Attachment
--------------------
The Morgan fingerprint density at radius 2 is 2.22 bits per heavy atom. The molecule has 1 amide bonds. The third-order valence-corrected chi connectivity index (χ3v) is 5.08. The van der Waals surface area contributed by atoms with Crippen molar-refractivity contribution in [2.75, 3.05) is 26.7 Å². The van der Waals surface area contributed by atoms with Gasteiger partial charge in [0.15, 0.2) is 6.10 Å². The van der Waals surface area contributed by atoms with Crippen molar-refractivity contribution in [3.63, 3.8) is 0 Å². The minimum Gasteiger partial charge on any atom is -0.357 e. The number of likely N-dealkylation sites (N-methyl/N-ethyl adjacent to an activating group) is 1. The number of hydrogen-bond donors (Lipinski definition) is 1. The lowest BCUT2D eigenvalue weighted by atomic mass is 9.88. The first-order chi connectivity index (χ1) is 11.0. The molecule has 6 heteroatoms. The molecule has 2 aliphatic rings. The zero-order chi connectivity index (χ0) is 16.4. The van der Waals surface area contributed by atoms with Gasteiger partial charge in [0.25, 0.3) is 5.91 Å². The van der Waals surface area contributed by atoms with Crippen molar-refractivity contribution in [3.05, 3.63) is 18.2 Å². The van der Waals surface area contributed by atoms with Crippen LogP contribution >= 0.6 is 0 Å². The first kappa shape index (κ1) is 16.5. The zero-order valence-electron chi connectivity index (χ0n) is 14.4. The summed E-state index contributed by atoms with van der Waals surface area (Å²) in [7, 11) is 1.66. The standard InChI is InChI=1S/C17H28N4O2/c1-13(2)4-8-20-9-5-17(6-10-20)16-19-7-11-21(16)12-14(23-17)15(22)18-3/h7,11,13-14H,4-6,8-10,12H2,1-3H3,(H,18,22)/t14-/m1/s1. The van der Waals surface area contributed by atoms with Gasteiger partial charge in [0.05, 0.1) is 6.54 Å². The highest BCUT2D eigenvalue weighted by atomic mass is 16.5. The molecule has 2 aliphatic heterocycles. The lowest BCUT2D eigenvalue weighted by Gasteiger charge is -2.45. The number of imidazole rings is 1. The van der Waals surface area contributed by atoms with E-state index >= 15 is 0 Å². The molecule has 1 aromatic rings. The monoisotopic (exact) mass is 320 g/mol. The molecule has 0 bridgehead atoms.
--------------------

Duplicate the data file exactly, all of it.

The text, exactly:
The Morgan fingerprint density at radius 2 is 2.22 bits per heavy atom. The molecule has 1 amide bonds. The third-order valence-corrected chi connectivity index (χ3v) is 5.08. The van der Waals surface area contributed by atoms with Crippen molar-refractivity contribution in [2.75, 3.05) is 26.7 Å². The van der Waals surface area contributed by atoms with Gasteiger partial charge in [0.15, 0.2) is 6.10 Å². The van der Waals surface area contributed by atoms with Crippen molar-refractivity contribution in [3.63, 3.8) is 0 Å². The minimum Gasteiger partial charge on any atom is -0.357 e. The number of likely N-dealkylation sites (N-methyl/N-ethyl adjacent to an activating group) is 1. The number of hydrogen-bond donors (Lipinski definition) is 1. The lowest BCUT2D eigenvalue weighted by atomic mass is 9.88. The first-order chi connectivity index (χ1) is 11.0. The molecule has 6 heteroatoms. The molecule has 2 aliphatic rings. The zero-order chi connectivity index (χ0) is 16.4. The van der Waals surface area contributed by atoms with Gasteiger partial charge in [0.25, 0.3) is 5.91 Å². The van der Waals surface area contributed by atoms with Crippen molar-refractivity contribution in [3.05, 3.63) is 18.2 Å². The van der Waals surface area contributed by atoms with Crippen LogP contribution >= 0.6 is 0 Å². The first kappa shape index (κ1) is 16.5. The zero-order valence-electron chi connectivity index (χ0n) is 14.4. The summed E-state index contributed by atoms with van der Waals surface area (Å²) in [7, 11) is 1.66. The standard InChI is InChI=1S/C17H28N4O2/c1-13(2)4-8-20-9-5-17(6-10-20)16-19-7-11-21(16)12-14(23-17)15(22)18-3/h7,11,13-14H,4-6,8-10,12H2,1-3H3,(H,18,22)/t14-/m1/s1. The van der Waals surface area contributed by atoms with Gasteiger partial charge in [0.05, 0.1) is 6.54 Å². The highest BCUT2D eigenvalue weighted by atomic mass is 16.5. The molecule has 2 aliphatic heterocycles. The lowest BCUT2D eigenvalue weighted by Gasteiger charge is -2.45. The number of imidazole rings is 1. The van der Waals surface area contributed by atoms with E-state index >= 15 is 0 Å². The molecule has 1 aromatic rings. The monoisotopic (exact) mass is 320 g/mol. The molecule has 0 bridgehead atoms.